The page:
The second option, "Run ZebraZoom's tracking on several videos", will allow you to run the tracking on all the videos present inside a folder.
As shown below, you should first click on the button "Manual first frame tail extremity for head-embedded": this will allow you to do the manual process of selecting the center of the head and the tail tip for every video in the folder in which you want to track videos (if you do not go through that step first, you will need to click on the coordinates in between each video tracked, which will be very inconvenient). Once all the manual selection of center of the head and tail tip coordinates is done, you can click on "Run ZebraZoom on an entire folder" in order to run the actual tracking on all videos.
Here is below a tutorial video of how to launch the tracking on several videos, first by selecting the base of the tail and tail tip coordinates, then by launching the actual tracking.
If you prefer, you can also run the tracking through the command line, you can read information about it here.
Tracking quality control
As you start running the tracking on the videos, it will be important to check along the way that the tracking quality is good enough. To do this hoover the "View tracking results" and click on the button "Visualize tracking results".
Then choose the video you tracked in the left column. Most importantly, you can click on the "View video" buttons to visualize if the tracking points were placed correctly or not.
Once you've launched the tracking on several videos and you are confident enough that the tracking is of good enough quality, you can start doing the final behavior analysis. In order to do this, as shown in the image below, start by hoovering the circle "Analyze Behavior" and then click on "Analyze ZebraZoom's output".
Then, as shown below, you will first need to create an experiment organization excel files that summarizes which videos you want to include in your behavior analysis, what each well contains in terms of genotype and condition as well as the number of frames per second of your video recordings (fps) and the pixel size in each video.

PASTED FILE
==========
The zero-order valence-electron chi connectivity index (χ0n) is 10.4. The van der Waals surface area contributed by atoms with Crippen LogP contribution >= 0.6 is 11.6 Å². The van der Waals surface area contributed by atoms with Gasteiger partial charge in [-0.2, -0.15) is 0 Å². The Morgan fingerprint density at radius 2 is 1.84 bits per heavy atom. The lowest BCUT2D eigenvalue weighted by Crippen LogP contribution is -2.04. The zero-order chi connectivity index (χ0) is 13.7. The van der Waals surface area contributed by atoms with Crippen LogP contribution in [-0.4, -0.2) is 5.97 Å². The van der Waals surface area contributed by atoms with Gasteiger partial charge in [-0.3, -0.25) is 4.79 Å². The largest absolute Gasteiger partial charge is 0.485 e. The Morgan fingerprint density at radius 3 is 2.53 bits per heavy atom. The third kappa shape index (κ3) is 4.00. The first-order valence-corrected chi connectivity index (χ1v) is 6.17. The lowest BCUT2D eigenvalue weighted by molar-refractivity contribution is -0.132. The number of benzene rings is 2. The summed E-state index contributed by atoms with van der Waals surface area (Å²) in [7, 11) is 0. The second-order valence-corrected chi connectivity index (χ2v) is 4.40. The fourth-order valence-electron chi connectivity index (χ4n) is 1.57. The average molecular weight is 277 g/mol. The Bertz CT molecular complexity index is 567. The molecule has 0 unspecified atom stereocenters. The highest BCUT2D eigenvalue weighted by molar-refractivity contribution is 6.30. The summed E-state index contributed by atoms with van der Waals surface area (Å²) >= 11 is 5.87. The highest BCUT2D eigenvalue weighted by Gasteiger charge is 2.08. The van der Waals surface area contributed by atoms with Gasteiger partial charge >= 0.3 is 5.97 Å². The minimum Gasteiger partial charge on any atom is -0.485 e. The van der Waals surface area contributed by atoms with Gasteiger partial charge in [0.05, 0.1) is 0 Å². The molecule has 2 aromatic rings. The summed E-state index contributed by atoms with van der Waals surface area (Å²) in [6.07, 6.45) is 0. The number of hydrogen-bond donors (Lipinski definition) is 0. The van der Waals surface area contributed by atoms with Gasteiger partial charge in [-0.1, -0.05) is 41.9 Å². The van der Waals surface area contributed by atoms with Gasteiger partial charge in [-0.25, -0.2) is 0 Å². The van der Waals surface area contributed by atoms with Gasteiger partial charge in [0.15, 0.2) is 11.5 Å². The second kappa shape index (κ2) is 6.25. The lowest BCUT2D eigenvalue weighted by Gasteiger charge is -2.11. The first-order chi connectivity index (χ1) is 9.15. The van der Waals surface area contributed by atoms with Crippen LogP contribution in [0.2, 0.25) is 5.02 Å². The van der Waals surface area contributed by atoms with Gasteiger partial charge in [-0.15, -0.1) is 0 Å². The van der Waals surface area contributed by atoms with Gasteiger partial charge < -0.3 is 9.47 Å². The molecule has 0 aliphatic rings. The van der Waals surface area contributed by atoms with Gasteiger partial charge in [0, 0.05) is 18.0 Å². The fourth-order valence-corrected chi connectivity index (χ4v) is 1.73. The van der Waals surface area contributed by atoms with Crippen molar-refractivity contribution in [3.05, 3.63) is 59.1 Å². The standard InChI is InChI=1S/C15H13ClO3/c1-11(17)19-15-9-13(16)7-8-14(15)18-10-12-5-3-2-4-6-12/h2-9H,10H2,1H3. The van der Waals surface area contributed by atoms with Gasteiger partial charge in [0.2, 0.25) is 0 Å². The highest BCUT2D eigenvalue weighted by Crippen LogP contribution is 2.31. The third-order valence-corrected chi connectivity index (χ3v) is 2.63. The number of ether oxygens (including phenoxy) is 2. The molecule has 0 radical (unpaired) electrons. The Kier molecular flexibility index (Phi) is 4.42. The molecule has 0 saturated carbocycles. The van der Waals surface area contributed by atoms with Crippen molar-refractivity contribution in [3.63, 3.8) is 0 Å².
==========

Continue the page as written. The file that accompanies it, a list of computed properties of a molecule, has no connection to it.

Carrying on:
Once you've finished creating your excel organization file, click on the button "Run analysis". As a first step, it is usually best to start by clicking on "Compare population with kinematic parameters" in order to compare kinematic parameters between the different populations present in your study. Since you've tracked the tail, you should in most cases check the box "I want fish tail tracking related kinematic parameters (number of oscillations, tail beat frequency, etc...) to be calculated.". Once you are used to the pipeline (not the first time you use it), you should also click on "Show advanced options" to try different variations of parameters. Once the kinematic parameters analysis is finished you should see a page as shown below. By clicking on "View 'plots and processed data' folders" and then on the name of the excel organization file you launched your analysis on, you should see the two subfolders shown below.
The "medianPerWellFirst" folder will contain the kinematic parameters calculated while applying a median on each parameter for all bouts detected inside a well: if only one animal is contained in each well, then this will allow to compare each animal without the potential bias related to some animals that could be doing a lot more bouts than others. It is thus recommended to start by looking at the results in this folder.
The "allBoutsMixed" folder nevertheless contains the kinematic parameters for all bouts mixed, without taking this median per well first.
Both the folders "allBoutsMixed" and "medianPerWellFirst" contain figures comparing the different populations with kinematic parameters as well as excel files containing all these kinematic parameters.
Once you've gained insights from the kinematic parameters analysis, you can then try to run the clustering analysis which works in a similar manner than the kinematic parameters analysis.